Reviews for Narrative of the Life of Frederick Douglass, an American Slave, Written by Himself : A New Critical Edition
Book News Reviews
Frederick Douglass' 1845 account of how, as a young slave, he taught himself to read and, as a result, began resisting his white slavemasters to ultimately escape and achieve freedom is a classic of African American literature and an important document in U.S. history. This new edition of the Narrative includes a critical introduction by Angela Davis (History of Consciousness [emerita], University of California, Santa Cruz) and her two 1969 "Lectures on Liberation," in which she focused on Douglass' intellectual and spiritual awakening, and on the importance of self-knowledge in achieving freedom from oppression. Not indexed. Annotation ©2010 Book News, Inc., Portland, OR (booknews.com)
Choice Reviews 2010 July
This edition of Narrative of the Life of Frederick Douglass contains two previously unpublished "Lectures on Liberation" by Angela Davis, delivered at the start of her controversial appointment at UCLA in 1969 and later circulated as a pamphlet by supporters during her incarceration in 1970. An introduction Davis wrote in 2009 adds a look back at the lectures and speculates about the continuing relevance of Douglass's text. Davis's lectures apply methods from Hegelian and Marxist philosophy to an analysis of alienation, freedom, resistance, and liberation in the life of the slave, while her introduction focuses more on recent feminist readings critiquing Douglass. There is little here that scholars haven't already said in the four decades since Davis delivered these lectures, but they do provide an interesting window onto the intellectual landscape of the late 1960s. Less clear is how these lectures "will help us to understand ... the legacies of slavery as they are crystallized today in multiple regimes of violence against women and men." After all, it wasn't Douglass's philosophical psychology that freed the slaves, but a civil war, which itself did little in the long run to ameliorate their oppression. Summing Up: Recommended. All levels/libraries. Copyright 2010 American Library Association.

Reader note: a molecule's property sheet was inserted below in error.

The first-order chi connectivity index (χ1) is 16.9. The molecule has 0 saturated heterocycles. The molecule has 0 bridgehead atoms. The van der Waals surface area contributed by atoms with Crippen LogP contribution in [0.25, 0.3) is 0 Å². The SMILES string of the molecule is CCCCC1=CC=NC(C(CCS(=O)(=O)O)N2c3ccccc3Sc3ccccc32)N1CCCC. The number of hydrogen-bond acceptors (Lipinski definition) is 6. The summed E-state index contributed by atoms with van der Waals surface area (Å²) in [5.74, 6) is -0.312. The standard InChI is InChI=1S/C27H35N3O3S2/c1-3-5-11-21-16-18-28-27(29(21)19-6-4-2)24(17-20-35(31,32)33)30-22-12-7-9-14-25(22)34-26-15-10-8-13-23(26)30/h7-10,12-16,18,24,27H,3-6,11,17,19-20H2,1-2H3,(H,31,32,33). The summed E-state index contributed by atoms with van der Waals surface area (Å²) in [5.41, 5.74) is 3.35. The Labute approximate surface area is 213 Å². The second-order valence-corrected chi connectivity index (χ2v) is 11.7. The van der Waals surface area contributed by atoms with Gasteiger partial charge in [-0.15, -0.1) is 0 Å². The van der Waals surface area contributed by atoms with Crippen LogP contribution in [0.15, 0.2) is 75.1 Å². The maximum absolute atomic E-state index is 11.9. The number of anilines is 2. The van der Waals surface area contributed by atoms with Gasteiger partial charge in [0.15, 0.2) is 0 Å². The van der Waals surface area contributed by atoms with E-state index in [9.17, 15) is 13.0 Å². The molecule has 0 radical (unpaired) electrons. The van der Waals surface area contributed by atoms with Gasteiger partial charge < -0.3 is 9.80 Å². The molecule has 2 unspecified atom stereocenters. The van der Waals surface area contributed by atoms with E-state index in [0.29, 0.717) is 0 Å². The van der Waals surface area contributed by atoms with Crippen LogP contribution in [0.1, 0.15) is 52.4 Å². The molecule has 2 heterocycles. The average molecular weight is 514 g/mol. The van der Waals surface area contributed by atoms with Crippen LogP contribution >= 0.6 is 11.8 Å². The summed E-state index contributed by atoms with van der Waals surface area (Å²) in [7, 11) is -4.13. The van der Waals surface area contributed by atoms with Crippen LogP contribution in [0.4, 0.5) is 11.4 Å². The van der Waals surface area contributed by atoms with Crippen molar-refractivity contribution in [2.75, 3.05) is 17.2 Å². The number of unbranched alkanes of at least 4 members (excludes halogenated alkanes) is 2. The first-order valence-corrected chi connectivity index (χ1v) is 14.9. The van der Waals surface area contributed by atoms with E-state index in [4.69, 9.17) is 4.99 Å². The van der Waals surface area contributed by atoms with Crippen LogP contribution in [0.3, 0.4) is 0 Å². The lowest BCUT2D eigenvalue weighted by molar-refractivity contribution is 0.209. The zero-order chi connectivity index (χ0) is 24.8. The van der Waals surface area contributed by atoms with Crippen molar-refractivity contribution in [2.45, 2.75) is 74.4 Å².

Library Journal Reviews Newsletter
When this slave narrative was first published in 1845, it was bound with two testimonials from white abolitionists attesting that Douglass truly wrote the text himself. Despite his command as a public speaker, critics doubted a slave could write so eloquently. Still powerful reading. (c) Copyright 2013. Library Journals LLC, a wholly owned subsidiary of Media Source, Inc. No redistribution permitted.